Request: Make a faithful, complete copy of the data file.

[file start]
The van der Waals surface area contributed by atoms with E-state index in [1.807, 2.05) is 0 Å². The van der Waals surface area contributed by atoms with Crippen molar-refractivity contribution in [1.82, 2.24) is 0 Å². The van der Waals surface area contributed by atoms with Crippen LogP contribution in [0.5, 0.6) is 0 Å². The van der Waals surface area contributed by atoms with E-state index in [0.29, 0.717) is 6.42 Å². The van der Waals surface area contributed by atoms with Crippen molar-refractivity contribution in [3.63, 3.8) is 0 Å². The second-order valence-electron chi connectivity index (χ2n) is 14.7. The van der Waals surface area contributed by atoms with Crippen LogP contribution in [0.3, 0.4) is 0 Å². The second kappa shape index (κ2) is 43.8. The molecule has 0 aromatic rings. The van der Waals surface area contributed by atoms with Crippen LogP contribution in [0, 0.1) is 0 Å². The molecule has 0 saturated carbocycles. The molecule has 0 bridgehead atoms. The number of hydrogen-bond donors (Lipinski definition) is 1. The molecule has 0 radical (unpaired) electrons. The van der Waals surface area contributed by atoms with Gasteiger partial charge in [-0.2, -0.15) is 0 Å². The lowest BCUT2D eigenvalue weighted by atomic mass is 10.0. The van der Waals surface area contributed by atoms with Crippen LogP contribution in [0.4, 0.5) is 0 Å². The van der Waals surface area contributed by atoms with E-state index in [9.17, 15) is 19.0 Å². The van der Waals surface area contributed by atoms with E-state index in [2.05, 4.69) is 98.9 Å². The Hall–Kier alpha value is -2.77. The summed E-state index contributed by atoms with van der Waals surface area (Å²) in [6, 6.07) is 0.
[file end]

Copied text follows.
The van der Waals surface area contributed by atoms with E-state index in [1.807, 2.05) is 0 Å². The van der Waals surface area contributed by atoms with Crippen molar-refractivity contribution in [1.82, 2.24) is 0 Å². The van der Waals surface area contributed by atoms with Crippen LogP contribution in [0.5, 0.6) is 0 Å². The van der Waals surface area contributed by atoms with E-state index in [0.29, 0.717) is 6.42 Å². The van der Waals surface area contributed by atoms with Crippen molar-refractivity contribution in [3.63, 3.8) is 0 Å². The second-order valence-electron chi connectivity index (χ2n) is 14.7. The van der Waals surface area contributed by atoms with Crippen LogP contribution in [0.3, 0.4) is 0 Å². The second kappa shape index (κ2) is 43.8. The molecule has 0 aromatic rings. The van der Waals surface area contributed by atoms with Crippen LogP contribution in [0, 0.1) is 0 Å². The molecule has 0 saturated carbocycles. The molecule has 0 bridgehead atoms. The number of hydrogen-bond donors (Lipinski definition) is 1. The molecule has 0 radical (unpaired) electrons. The van der Waals surface area contributed by atoms with Gasteiger partial charge in [-0.2, -0.15) is 0 Å². The lowest BCUT2D eigenvalue weighted by atomic mass is 10.0. The van der Waals surface area contributed by atoms with Crippen LogP contribution in [0.4, 0.5) is 0 Å². The van der Waals surface area contributed by atoms with E-state index in [9.17, 15) is 19.0 Å². The van der Waals surface area contributed by atoms with E-state index in [2.05, 4.69) is 98.9 Å². The Hall–Kier alpha value is -2.77. The summed E-state index contributed by atoms with van der Waals surface area (Å²) in [6, 6.07) is 0.